We all know that the road to decarbonization is a long one and, despite the introduction of new vehicle technologies that promise to dramatically reduce carbon emissions, the reality is that we are going to be driving combustion engines and burning liquid fuels for decades and we must pay careful attention to this sector of the market.
Biofuels have an opportunity to reduce the carbon intensity of liquid fuels and they must be part of the decarbonization strategy. The U.S. has more than 270 million combustion engine vehicles on the road right now. They need a lower carbon fuel option and biofuels represent the most immediate and viable option.
Our latest white paper, “Assessment of Biofuels Policy: Effectiveness of Emissions Reductions,” explores the carbon benefits to using biofuels. This paper looks at fuel ethanol, biodiesel, renewable diesel and gasoline, hydrogen and R80B20, plus evaluating the policies that affect these fuels, the availability of feedstocks to expand their market share and the vehicle and infrastructure capabilities of accommodating such an expansion.
The paper presents the challenges we have in settling on a global, common method for evaluating life cycle carbon emission. It also addresses the current and proposed policy environment and associated costs, demonstrating that we have policies designed to encourage the use of these fuels that conflict with policies that are designed to limit the use of these fuels. This paper sets up the discussion about how we harmonize our policy approach so that we can take advantage of low carbon options that exist today or plan for those that are on the cusp of being viable.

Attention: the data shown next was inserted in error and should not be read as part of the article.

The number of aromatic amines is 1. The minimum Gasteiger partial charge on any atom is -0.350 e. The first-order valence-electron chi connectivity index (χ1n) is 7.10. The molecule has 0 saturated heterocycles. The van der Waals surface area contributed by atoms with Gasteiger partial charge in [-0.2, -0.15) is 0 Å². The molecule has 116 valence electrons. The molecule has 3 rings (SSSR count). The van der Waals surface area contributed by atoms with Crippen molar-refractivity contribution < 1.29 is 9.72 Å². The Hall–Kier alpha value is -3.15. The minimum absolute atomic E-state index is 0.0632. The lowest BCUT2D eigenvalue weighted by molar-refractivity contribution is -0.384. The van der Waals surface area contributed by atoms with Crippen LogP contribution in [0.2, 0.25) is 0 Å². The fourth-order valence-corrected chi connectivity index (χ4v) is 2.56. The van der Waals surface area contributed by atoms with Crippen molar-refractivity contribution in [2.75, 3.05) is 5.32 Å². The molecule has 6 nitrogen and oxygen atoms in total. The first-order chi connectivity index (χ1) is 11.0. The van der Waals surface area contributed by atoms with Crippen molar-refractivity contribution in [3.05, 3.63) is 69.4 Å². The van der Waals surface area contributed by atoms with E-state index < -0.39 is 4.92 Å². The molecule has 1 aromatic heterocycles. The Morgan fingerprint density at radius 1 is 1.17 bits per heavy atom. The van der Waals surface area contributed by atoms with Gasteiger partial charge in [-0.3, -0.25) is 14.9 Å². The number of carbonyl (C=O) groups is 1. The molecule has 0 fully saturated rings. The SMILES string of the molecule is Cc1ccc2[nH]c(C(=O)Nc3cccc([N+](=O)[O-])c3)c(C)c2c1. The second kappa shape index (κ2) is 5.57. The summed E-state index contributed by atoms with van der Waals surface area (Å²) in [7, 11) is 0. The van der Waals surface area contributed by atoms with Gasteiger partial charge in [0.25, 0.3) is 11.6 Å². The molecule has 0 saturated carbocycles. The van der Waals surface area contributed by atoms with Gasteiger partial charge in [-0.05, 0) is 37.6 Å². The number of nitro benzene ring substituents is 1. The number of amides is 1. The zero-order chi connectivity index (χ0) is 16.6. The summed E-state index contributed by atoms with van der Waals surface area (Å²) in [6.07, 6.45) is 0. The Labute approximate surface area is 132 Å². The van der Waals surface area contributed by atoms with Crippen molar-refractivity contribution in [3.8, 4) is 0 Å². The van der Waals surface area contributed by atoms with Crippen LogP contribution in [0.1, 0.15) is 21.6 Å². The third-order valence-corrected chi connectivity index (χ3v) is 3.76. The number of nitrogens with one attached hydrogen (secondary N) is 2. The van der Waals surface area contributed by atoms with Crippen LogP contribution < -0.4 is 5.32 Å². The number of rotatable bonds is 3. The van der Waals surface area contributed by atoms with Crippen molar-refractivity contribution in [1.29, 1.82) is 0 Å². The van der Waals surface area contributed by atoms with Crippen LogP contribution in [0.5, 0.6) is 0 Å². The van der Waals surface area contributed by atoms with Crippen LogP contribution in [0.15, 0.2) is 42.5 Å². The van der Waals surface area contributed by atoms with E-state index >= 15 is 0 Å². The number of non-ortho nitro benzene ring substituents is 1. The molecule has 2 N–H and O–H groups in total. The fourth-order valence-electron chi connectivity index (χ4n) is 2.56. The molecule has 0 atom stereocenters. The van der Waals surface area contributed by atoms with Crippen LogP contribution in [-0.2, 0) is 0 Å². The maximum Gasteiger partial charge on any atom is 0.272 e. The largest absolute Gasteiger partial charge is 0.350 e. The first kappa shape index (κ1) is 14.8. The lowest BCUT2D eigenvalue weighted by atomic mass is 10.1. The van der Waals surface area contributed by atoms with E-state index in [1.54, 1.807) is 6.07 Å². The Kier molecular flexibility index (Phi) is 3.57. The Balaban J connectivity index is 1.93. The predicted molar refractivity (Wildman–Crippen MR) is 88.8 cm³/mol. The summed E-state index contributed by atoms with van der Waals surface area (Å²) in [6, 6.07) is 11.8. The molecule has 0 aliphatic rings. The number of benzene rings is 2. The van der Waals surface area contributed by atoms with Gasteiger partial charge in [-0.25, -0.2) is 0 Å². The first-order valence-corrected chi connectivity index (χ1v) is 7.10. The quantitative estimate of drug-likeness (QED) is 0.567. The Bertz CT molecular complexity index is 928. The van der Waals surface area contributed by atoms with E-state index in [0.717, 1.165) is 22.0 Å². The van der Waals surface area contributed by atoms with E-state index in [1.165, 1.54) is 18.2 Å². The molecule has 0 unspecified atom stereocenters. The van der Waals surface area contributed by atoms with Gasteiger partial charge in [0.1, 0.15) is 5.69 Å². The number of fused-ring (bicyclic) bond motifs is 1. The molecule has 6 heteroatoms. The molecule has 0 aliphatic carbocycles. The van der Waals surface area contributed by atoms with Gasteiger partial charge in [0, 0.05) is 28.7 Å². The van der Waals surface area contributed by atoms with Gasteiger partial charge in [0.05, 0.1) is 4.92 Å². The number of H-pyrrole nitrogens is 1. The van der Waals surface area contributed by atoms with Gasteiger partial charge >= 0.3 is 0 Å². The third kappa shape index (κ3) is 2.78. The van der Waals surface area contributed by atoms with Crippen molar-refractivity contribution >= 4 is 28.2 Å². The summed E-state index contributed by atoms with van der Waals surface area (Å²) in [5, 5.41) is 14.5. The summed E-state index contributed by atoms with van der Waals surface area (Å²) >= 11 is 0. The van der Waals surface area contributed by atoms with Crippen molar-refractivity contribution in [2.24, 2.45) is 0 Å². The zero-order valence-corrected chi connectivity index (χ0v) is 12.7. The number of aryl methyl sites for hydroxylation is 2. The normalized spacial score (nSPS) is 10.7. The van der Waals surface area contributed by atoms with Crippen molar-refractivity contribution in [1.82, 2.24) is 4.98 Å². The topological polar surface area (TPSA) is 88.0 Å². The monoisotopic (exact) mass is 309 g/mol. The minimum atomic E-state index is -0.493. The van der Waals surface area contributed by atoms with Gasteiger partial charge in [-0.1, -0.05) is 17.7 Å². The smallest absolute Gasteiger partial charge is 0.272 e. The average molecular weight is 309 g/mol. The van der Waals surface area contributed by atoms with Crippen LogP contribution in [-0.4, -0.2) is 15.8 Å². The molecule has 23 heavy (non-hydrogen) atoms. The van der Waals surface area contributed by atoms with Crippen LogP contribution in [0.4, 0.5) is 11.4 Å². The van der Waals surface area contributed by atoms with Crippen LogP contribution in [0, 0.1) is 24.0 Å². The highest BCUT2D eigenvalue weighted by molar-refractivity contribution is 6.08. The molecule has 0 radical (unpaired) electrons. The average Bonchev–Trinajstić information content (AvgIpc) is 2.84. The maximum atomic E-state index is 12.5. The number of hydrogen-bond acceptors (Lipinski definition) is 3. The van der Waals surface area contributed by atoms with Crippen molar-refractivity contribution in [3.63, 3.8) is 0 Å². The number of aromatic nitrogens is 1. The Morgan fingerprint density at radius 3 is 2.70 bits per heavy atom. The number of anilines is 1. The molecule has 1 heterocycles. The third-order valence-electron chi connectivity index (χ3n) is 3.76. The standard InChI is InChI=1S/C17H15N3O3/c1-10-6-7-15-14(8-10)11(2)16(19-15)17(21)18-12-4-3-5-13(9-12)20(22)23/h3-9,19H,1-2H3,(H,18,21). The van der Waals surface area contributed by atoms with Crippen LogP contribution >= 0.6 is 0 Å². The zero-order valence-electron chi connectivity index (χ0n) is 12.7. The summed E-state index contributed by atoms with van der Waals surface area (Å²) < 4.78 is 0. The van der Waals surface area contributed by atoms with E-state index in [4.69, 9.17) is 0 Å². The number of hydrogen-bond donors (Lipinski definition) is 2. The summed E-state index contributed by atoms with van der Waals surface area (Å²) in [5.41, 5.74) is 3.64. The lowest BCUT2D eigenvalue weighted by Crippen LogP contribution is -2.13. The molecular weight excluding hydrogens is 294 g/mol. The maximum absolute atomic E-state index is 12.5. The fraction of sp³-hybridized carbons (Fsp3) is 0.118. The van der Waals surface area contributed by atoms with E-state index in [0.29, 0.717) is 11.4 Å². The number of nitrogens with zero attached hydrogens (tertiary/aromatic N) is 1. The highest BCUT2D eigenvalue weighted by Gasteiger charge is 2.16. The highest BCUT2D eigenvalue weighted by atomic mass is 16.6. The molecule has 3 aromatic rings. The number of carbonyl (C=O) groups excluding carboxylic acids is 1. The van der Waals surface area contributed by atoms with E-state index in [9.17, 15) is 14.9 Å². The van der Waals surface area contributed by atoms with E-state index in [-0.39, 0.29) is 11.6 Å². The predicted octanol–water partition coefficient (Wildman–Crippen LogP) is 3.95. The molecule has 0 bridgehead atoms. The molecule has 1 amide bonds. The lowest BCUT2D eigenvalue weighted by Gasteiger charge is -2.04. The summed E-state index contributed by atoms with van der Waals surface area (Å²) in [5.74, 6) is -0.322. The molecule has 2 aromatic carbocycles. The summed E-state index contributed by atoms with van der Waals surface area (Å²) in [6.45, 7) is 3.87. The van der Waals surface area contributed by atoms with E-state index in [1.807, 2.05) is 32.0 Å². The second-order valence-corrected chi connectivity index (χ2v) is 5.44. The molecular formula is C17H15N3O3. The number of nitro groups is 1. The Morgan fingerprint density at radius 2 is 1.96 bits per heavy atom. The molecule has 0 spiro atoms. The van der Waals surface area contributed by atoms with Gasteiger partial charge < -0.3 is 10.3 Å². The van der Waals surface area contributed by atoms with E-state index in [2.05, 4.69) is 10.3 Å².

The paper is just the tip of the iceberg. We hope jump starts the conversation about finding an answer to carbon emissions from all vehicles, not just new vehicles equipped with different technology. We need to have serious discussions about how we harmonize our policy approach to take advantage of low carbon options that exist today or that are on the cusp of being viable. After all, liquid fuels are not going away, and a carbon molecule emitted today still impacts the environment 20 years from now.
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